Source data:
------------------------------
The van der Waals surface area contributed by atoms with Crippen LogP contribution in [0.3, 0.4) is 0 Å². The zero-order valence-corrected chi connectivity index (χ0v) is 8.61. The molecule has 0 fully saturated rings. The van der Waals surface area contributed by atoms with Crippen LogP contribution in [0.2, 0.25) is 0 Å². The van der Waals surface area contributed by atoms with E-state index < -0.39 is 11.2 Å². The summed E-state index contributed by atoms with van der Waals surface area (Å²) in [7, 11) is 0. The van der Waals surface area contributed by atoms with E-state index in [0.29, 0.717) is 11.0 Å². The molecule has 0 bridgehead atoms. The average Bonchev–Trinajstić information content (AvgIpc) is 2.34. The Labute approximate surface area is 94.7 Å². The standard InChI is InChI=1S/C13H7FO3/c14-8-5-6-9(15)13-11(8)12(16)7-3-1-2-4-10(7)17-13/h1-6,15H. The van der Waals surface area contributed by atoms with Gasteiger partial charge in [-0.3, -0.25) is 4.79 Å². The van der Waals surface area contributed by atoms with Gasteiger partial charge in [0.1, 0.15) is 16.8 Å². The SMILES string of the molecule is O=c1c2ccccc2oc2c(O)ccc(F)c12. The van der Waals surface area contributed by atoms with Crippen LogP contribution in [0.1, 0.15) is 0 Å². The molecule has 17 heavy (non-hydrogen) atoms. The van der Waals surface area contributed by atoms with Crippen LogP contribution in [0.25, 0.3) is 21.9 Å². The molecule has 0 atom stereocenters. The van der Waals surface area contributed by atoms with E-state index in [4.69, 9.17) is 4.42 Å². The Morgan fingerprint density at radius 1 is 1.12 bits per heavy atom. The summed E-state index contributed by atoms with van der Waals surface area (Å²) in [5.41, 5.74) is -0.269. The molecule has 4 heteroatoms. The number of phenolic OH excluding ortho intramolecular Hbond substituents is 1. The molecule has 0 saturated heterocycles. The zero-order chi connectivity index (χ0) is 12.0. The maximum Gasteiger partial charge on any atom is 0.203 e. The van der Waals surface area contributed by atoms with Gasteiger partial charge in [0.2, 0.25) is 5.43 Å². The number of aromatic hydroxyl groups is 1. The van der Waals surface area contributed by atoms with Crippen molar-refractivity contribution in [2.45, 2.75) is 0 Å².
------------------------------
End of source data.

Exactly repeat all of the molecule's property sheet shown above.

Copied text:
The van der Waals surface area contributed by atoms with Crippen LogP contribution in [0.3, 0.4) is 0 Å². The zero-order valence-corrected chi connectivity index (χ0v) is 8.61. The molecule has 0 fully saturated rings. The van der Waals surface area contributed by atoms with Crippen LogP contribution in [0.2, 0.25) is 0 Å². The van der Waals surface area contributed by atoms with E-state index < -0.39 is 11.2 Å². The summed E-state index contributed by atoms with van der Waals surface area (Å²) in [7, 11) is 0. The van der Waals surface area contributed by atoms with E-state index in [0.29, 0.717) is 11.0 Å². The molecule has 0 bridgehead atoms. The average Bonchev–Trinajstić information content (AvgIpc) is 2.34. The Labute approximate surface area is 94.7 Å². The standard InChI is InChI=1S/C13H7FO3/c14-8-5-6-9(15)13-11(8)12(16)7-3-1-2-4-10(7)17-13/h1-6,15H. The van der Waals surface area contributed by atoms with Gasteiger partial charge in [-0.3, -0.25) is 4.79 Å². The van der Waals surface area contributed by atoms with Gasteiger partial charge in [0.1, 0.15) is 16.8 Å². The SMILES string of the molecule is O=c1c2ccccc2oc2c(O)ccc(F)c12. The van der Waals surface area contributed by atoms with Crippen LogP contribution in [0.1, 0.15) is 0 Å². The molecule has 17 heavy (non-hydrogen) atoms. The van der Waals surface area contributed by atoms with Crippen LogP contribution in [0.25, 0.3) is 21.9 Å². The molecule has 0 atom stereocenters. The van der Waals surface area contributed by atoms with E-state index in [4.69, 9.17) is 4.42 Å². The Morgan fingerprint density at radius 1 is 1.12 bits per heavy atom. The summed E-state index contributed by atoms with van der Waals surface area (Å²) in [5.41, 5.74) is -0.269. The molecule has 4 heteroatoms. The number of phenolic OH excluding ortho intramolecular Hbond substituents is 1. The molecule has 0 saturated heterocycles. The zero-order chi connectivity index (χ0) is 12.0. The maximum Gasteiger partial charge on any atom is 0.203 e. The van der Waals surface area contributed by atoms with Gasteiger partial charge in [0.2, 0.25) is 5.43 Å². The number of aromatic hydroxyl groups is 1. The van der Waals surface area contributed by atoms with Crippen molar-refractivity contribution in [2.45, 2.75) is 0 Å².